Md. State Education Assoc. Claims Doug Gansler Is Handing Out Fake ‘Apple Ballots’
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LANHAM, Md. (WNEW) — It’s primary day, and the campaign for Maryland governor candidate Doug Gansler is distributing fake “Apple Ballots” at polling locations, according to the Maryland State Education Association (MSEA).
The Apple Ballot is a well-known election initiative of the MSEA, and lists the association’s recommended candidates in state and local races. Educators and volunteers hand out the paper slips to voters headed to the polls.
Sean Johnson, political and legislative affairs director at the Maryland State Education Association, says the apple shape and the words “teacher recommended” are both copyrights of the Montgomery County Education Association.
“This morning, in several locations in Montgomery County, our volunteers were met with a lookalike, fake apple ballot that was… created and distributed by Doug Gansler’s campaign for governor that reflects that teachers have supported or are supporting the Gansler campaign for governor,” Johnson says.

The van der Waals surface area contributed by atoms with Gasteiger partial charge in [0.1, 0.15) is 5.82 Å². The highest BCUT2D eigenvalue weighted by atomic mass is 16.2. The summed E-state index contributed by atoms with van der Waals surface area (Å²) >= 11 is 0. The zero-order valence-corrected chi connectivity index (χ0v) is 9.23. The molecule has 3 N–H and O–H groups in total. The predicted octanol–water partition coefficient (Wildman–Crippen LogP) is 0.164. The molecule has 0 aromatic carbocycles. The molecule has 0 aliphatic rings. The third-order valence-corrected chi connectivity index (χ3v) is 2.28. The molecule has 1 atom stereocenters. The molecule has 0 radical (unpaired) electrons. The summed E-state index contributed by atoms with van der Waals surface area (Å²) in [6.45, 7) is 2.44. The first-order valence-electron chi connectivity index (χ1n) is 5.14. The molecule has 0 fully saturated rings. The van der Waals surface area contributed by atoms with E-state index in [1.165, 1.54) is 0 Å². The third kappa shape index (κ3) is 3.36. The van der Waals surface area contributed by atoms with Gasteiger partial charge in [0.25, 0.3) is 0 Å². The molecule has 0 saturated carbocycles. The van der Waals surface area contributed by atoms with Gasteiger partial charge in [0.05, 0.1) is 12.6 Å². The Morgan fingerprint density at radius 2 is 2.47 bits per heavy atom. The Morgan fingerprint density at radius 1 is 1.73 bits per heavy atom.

“When in fact, that’s just a deceptive move because he and hopefully other folks understand that Maryland educators are strongly supporting Anthony Brown’s campaign for governor.”
Johnson notes that he has never heard of a political campaign attempting a “direct ripoff” of the Apple Ballot such as the one reported at six different polling locations Tuesday morning.
“We are planning to go into Circuit Court today to seek an injunction for the immediate stoppage of the Gansler campaign and its volunteers distributing that material,” Johnson says.
As for the issue of copyright infringement, it “is something that we will certainly consider future legal action on to protect the integrity of the Apple Ballot and what it means to be endorsed by educators.”
Katie Hill, the Gansler campaign’s communications director, says the claims are just “an election day stunt by union bosses who have pumped hundreds of thousands of dollars into Anthony Brown’s campaign.”
“Contrary to what the union claims, there’s no issue with us passing out campaign literature,” Hill says.